Doc. 202.-Col. Duryea's proclamation.
Fort Monroe, Va., May 27th, 1861.Special orders No. 5.--Col. A. Duryea, Fifth Regiment Volunteers, will at once assume command of the camp of the two New York regiments, Mr. Segar's farm, and issue such orders and make such regulations, consistent with the Articles of War, as will insure good order and a thorough system of instruction and discipline; he will see that a proper guard is posted each night over the well and on and near the bridge leading toward the fort, in such manner that there can be no danger of harm to them. Any depredations committed upon the property of citizens, or any unnecessary inconvenience imposed upon them by any number of the command, must be promptly noticed and reported in writing to the Major-General commanding the Department. By command of Major-General Butler.
Grier Talmadge, Acting Assistant Adjutant-General.
To the Inhabitants of Hampton and vicinity:Having been placed by order of Major-Gen. Butler, in command of the troops in this vicinity, outside of the walls of Fort Monroe: hereby notify all, that their rights of person and property will be entirely respected; that their cooperation in maintaining law and order is expected, both by reporting every violation of them, when committed by any one attached to the camp, and by preserving local order and restraining such of their fellow-citizens as may entertain perverted intentions. You can rely that all offences against you will be severely punished; that no effort will be spared to detect the guilty, and that you, as a community, will also be held responsible for every act committed by any one of your numbers, where the particular offender is not surrendered. Be assured that we are here in no war, against you, your liberty, your property, or even your local customs; but to keep on high that flag of which your own great son was the bearer; to sustain those institutions and those laws made by our ancestors and defended by their common blood. Remember all these things, and if there be those among you who, maddened by party feeling, misled by wilful falsehoods or a mistaken sense of duty, have thought to obliterate the national existence, let them at least pause till they learn the true value of what they have imperilled, and the nature of that into which they are asked to plunge. We have all confidence that, in Virginians in arms against us, we have honorable foes, whom we hope yet to make our friends.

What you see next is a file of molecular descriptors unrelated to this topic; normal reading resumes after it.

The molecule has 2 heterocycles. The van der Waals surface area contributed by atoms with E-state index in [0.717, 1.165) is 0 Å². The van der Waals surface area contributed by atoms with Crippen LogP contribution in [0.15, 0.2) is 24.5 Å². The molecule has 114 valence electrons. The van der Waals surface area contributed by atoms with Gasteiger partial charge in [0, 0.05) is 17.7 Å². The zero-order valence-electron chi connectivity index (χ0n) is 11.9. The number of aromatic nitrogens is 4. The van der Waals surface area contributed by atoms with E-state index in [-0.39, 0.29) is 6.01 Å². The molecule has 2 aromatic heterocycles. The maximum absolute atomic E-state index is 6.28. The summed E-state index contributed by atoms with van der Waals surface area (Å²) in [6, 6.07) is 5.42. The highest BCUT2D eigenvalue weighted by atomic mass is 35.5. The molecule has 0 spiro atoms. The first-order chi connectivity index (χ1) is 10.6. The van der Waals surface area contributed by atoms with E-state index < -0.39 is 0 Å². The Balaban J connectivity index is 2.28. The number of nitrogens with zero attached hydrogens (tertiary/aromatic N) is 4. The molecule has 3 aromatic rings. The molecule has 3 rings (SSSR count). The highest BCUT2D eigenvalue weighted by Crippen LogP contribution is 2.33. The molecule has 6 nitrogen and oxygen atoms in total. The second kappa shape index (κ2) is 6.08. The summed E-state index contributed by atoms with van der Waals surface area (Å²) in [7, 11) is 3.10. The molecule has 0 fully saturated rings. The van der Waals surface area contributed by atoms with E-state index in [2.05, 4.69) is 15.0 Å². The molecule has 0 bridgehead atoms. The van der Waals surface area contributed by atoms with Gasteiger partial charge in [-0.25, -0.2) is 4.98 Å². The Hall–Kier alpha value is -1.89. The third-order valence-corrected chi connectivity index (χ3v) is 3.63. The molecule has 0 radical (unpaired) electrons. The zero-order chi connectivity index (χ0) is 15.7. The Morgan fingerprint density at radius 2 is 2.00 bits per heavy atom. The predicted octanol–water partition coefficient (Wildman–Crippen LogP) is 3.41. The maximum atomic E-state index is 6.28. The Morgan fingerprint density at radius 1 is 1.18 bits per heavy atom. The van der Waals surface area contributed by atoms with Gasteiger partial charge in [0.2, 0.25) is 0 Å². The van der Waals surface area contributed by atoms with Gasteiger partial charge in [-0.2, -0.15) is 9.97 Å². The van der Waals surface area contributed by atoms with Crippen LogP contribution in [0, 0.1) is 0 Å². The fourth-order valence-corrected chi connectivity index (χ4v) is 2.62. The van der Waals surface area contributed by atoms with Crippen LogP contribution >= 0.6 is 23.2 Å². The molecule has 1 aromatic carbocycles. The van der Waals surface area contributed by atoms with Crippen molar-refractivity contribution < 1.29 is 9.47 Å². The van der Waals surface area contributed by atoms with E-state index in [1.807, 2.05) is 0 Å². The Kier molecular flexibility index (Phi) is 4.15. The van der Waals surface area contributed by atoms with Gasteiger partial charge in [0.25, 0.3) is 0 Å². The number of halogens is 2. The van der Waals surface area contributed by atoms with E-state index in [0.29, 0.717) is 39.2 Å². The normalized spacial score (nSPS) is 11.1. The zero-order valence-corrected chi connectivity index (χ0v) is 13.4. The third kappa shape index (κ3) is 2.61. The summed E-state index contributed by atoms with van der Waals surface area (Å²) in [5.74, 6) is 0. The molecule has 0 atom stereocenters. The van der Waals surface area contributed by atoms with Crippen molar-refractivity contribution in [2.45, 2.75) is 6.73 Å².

Col. A. Duryea, Acting Brigadier-General.
N. Y. Times, May 31.